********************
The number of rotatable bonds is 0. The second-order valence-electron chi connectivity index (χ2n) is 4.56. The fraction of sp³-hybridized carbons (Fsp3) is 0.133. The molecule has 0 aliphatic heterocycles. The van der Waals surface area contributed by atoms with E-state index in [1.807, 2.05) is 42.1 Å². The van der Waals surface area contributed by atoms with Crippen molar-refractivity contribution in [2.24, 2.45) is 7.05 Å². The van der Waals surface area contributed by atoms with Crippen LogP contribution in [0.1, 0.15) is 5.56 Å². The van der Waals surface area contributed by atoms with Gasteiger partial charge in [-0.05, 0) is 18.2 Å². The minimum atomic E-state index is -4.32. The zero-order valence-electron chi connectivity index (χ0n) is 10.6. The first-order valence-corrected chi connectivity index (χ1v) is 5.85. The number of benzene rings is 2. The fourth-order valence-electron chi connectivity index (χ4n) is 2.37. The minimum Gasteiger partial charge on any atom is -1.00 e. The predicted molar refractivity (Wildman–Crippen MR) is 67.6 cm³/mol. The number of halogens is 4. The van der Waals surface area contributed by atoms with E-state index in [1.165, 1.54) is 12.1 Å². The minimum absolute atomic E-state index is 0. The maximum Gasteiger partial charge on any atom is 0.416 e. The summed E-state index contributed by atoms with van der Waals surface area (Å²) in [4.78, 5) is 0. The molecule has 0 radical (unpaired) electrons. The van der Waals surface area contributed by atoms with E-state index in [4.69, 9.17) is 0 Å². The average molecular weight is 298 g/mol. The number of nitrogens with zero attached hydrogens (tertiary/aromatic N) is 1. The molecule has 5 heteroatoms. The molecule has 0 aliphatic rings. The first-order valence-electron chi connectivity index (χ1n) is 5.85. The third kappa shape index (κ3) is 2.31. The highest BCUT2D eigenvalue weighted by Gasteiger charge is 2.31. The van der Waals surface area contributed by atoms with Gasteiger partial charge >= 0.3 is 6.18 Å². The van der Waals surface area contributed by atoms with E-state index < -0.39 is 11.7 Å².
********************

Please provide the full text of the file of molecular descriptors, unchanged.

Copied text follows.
The number of rotatable bonds is 0. The second-order valence-electron chi connectivity index (χ2n) is 4.56. The fraction of sp³-hybridized carbons (Fsp3) is 0.133. The molecule has 0 aliphatic heterocycles. The van der Waals surface area contributed by atoms with E-state index in [1.807, 2.05) is 42.1 Å². The van der Waals surface area contributed by atoms with Crippen molar-refractivity contribution in [2.24, 2.45) is 7.05 Å². The van der Waals surface area contributed by atoms with Crippen LogP contribution in [0.1, 0.15) is 5.56 Å². The van der Waals surface area contributed by atoms with Gasteiger partial charge in [-0.05, 0) is 18.2 Å². The minimum atomic E-state index is -4.32. The zero-order valence-electron chi connectivity index (χ0n) is 10.6. The first-order valence-corrected chi connectivity index (χ1v) is 5.85. The number of benzene rings is 2. The fourth-order valence-electron chi connectivity index (χ4n) is 2.37. The minimum Gasteiger partial charge on any atom is -1.00 e. The predicted molar refractivity (Wildman–Crippen MR) is 67.6 cm³/mol. The number of halogens is 4. The van der Waals surface area contributed by atoms with E-state index in [1.165, 1.54) is 12.1 Å². The minimum absolute atomic E-state index is 0. The maximum Gasteiger partial charge on any atom is 0.416 e. The summed E-state index contributed by atoms with van der Waals surface area (Å²) in [4.78, 5) is 0. The molecule has 0 radical (unpaired) electrons. The van der Waals surface area contributed by atoms with E-state index in [4.69, 9.17) is 0 Å². The average molecular weight is 298 g/mol. The number of nitrogens with zero attached hydrogens (tertiary/aromatic N) is 1. The molecule has 5 heteroatoms. The molecule has 0 aliphatic rings. The first-order valence-electron chi connectivity index (χ1n) is 5.85. The third kappa shape index (κ3) is 2.31. The highest BCUT2D eigenvalue weighted by Gasteiger charge is 2.31. The van der Waals surface area contributed by atoms with Gasteiger partial charge >= 0.3 is 6.18 Å². The van der Waals surface area contributed by atoms with E-state index < -0.39 is 11.7 Å².